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The Rev. Seth Wispelwey (right), co-moderator of Sojourners United Church of Christ in Charlottesville, Va., leads a group headed to oppose a KKK Rally there, as the Rev. Elaine Ellis Thomas, associate rector and chaplain, St. Paul's Memorial Episcopal Church (second from right) blows a vuvuzela. Behind them is First United Methodist Church, where the Charlottesville Clergy Collective had arranged a gathering. An estimated 1,000 were on hand to protest the rally. Photo by Michael Cheuk.

Photo by Michael Cheuk.

The Rev. Seth Wispelwey (right), co-moderator of Sojourners United Church of Christ in Charlottesville, Va., leads a group headed to oppose a KKK Rally there, as the Rev. Elaine Ellis Thomas, associate rector and chaplain, St. Paul's Memorial Episcopal Church (second from right) blows a vuvuzela. Behind them is First United Methodist Church, where the Charlottesville Clergy Collective had arranged a gathering. An estimated 1,000 were on hand to protest the rally.

Clergy stand up to Charlottesville KKK rally

 

By Richard Lord
July 11, 2017 | CHARLOTTESVILLE, Va.

Over 1,000 counter-demonstrators gathered in Charlottesville, Virginia, in response to a July 8 rally of approximately 30 to 40 Ku Klux Klan members.

The Charlottesville Clergy Collective was among the leaders of the anti-racism organizations involved in the response. Its 30 members — including five United Methodist clergy from three congregations — hosted a "Safe Space" at First United Methodist Church, blocks from the rally site. That space was used by more than 600 people. Non-violence training, prayer, water and music were offered.

"We have successfully stood up and said 'This is not a good thing,'" the Rev. Harry Kennon, pastor emeritus at First Church, pointed out. "We can't let what we perceive to be evil in here. We have to push back."

At the Klan rally site, the chanting and horn-blowing of counter-demonstrators rendered the words of the Klan inaudible at a distance of more than a couple of feet.

"Our activities are part and parcel of being Methodist," explained the Rev. Jan Rivero, lead pastor of Wesley Memorial United Methodist Church.  "This is pushing us to find ourselves. All of these different organizations — we're all doing the same thing. We bring to the table the social justice of Wesley. We feel a strong voice to be the voice of the oppressed."

The Rev. Phil Woodson, associate pastor at First United Methodist Church, is in his first year of ministry.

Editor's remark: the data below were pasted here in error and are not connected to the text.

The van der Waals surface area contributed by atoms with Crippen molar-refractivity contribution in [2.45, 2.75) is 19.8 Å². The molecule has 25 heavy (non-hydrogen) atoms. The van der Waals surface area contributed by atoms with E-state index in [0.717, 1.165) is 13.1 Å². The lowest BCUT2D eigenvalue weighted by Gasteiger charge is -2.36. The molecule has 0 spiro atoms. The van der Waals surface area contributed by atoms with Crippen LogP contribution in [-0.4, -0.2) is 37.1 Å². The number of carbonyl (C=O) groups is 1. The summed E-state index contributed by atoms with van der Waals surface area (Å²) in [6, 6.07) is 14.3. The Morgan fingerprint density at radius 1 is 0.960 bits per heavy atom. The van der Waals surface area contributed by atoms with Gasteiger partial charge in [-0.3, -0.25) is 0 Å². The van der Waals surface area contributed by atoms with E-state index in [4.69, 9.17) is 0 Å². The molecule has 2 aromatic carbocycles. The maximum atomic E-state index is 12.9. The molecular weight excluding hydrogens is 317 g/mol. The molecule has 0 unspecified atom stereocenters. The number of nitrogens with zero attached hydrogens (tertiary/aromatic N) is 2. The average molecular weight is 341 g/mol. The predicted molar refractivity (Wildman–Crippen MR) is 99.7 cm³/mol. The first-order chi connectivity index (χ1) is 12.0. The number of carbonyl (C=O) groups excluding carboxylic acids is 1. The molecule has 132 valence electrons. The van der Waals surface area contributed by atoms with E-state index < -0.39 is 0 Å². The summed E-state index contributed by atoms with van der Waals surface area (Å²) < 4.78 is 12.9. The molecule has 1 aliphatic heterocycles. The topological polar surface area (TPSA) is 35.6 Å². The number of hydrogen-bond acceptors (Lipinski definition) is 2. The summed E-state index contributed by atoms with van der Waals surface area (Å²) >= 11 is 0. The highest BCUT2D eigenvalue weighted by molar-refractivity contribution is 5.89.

"When I came to First Methodist a year ago," Woodson said, "I don't know what I would have done if they had told me that, in a year, I would be dealing with the Klan. It certainly is not what I expected.

"It has affected me deeply," he continued. "The clergy is all moving in the right direction. This has connected me to the tradition of the church in a new way. Every generation has its own problems. Wesley fought oppression, child labor and slavery. We are doing the same, just in different times."

Numerous simultaneous events, including a daylong concert, lectures and panel discussions and family-oriented activities, occurred throughout the downtown area, planned for those who wanted to stand in protest to the Klan but not to attend the rally.

The rally became a focal point for the Ku Klux Klan from various states after being announced by the Loyal White Knights of the Ku Klux Klan in Pelham, North Carolina.

The Grand Dragon of that group, Christopher Barker, was unable to attend the rally as he is not permitted to leave a two-county area of North Carolina under the terms of his bail for stabbing anther Klan member in December. The Loyal White Knights is estimated to have lost about 80 percent of its membership since Barker's arrest, according to Nate Thayer, a journalist who writes extensively about the KKK.

The on-site leader became Virginia Grand Dragon James Moore, who is reported to reside approximately 125 miles from Charlottesville.

Home to the University of Virginia, Charlottesville's population is 50,000 and the surrounding county, Albemarle has another 100.000 residents. It is an area steeped in history. Thomas Jefferson's Monticello as well as James Monroe's Ash Lawn are a short drive from downtown. Two other presidential homes (James Madison and Woodrow Wilson) are within a 45-minute drive.

Charlottesville also has a statue of Robert E Lee, which became a focal point when the city council voted to move it from the city's most predominate park to a lesser park. There was a failed attempt by a white supremacist to have the African-American vice mayor removed from office.

The dispute drew national political and media attention. Corey Stewart, a candidate for the Republican gubernatorial nomination from Northern Virginia, attempted to broadcast a Facebook Live presentation in front of Lee statue. Counter-protesters forced him to cut the attempt short. He returned a few weeks later with approximately 100 supporters.

This was followed by the announcement in late May that the KKK had received a permit a rally in Charlottesville. The community rose to plan its reaction to the July 8 event.

Another rally has been scheduled for Aug. 12 in Emancipation (formerly Lee) Park, blocks from the July 8 Klan rally site and near First United Methodist Church. The Daily Progress of Charlottesville reported that the event “is taking shape as a gathering of far-right political activists and white nationalists.” The city has issued a rally permit for 400.

Lord is a photojournalist based in New York City and Ivy, Virginia.

News Media Contact: Linda Bloom, 615-742-5470 or newsdesk@umcom.org. To read more United Methodist news, subscribe to the free Daily or Weekly Digests.